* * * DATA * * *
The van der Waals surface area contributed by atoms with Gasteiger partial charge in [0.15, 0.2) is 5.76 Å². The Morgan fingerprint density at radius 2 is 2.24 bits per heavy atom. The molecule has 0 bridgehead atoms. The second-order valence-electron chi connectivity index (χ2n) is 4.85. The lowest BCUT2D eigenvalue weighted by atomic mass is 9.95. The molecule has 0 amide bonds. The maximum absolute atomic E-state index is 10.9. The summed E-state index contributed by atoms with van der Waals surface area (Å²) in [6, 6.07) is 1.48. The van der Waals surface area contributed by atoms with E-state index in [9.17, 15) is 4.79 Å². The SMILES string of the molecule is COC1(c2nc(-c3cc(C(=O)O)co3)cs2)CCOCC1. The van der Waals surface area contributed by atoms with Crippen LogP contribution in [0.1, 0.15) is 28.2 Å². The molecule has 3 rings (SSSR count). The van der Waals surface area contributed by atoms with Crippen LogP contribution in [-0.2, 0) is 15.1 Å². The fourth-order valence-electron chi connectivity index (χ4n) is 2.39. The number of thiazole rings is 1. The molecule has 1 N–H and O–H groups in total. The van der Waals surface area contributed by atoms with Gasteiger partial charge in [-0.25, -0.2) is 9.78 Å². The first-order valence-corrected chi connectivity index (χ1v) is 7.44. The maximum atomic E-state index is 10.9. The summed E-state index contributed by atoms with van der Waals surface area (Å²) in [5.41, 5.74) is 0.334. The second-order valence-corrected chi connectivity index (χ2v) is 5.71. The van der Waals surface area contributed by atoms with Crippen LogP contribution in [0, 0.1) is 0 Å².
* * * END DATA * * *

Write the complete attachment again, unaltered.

The van der Waals surface area contributed by atoms with Gasteiger partial charge in [0.15, 0.2) is 5.76 Å². The Morgan fingerprint density at radius 2 is 2.24 bits per heavy atom. The molecule has 0 bridgehead atoms. The second-order valence-electron chi connectivity index (χ2n) is 4.85. The lowest BCUT2D eigenvalue weighted by atomic mass is 9.95. The molecule has 0 amide bonds. The maximum absolute atomic E-state index is 10.9. The summed E-state index contributed by atoms with van der Waals surface area (Å²) in [6, 6.07) is 1.48. The van der Waals surface area contributed by atoms with E-state index in [9.17, 15) is 4.79 Å². The SMILES string of the molecule is COC1(c2nc(-c3cc(C(=O)O)co3)cs2)CCOCC1. The van der Waals surface area contributed by atoms with Crippen LogP contribution in [0.1, 0.15) is 28.2 Å². The molecule has 3 rings (SSSR count). The van der Waals surface area contributed by atoms with Crippen LogP contribution in [-0.2, 0) is 15.1 Å². The fourth-order valence-electron chi connectivity index (χ4n) is 2.39. The number of thiazole rings is 1. The molecule has 1 N–H and O–H groups in total. The van der Waals surface area contributed by atoms with Gasteiger partial charge in [-0.25, -0.2) is 9.78 Å². The first-order valence-corrected chi connectivity index (χ1v) is 7.44. The maximum atomic E-state index is 10.9. The summed E-state index contributed by atoms with van der Waals surface area (Å²) in [5.41, 5.74) is 0.334. The second-order valence-corrected chi connectivity index (χ2v) is 5.71. The van der Waals surface area contributed by atoms with Crippen LogP contribution in [0, 0.1) is 0 Å².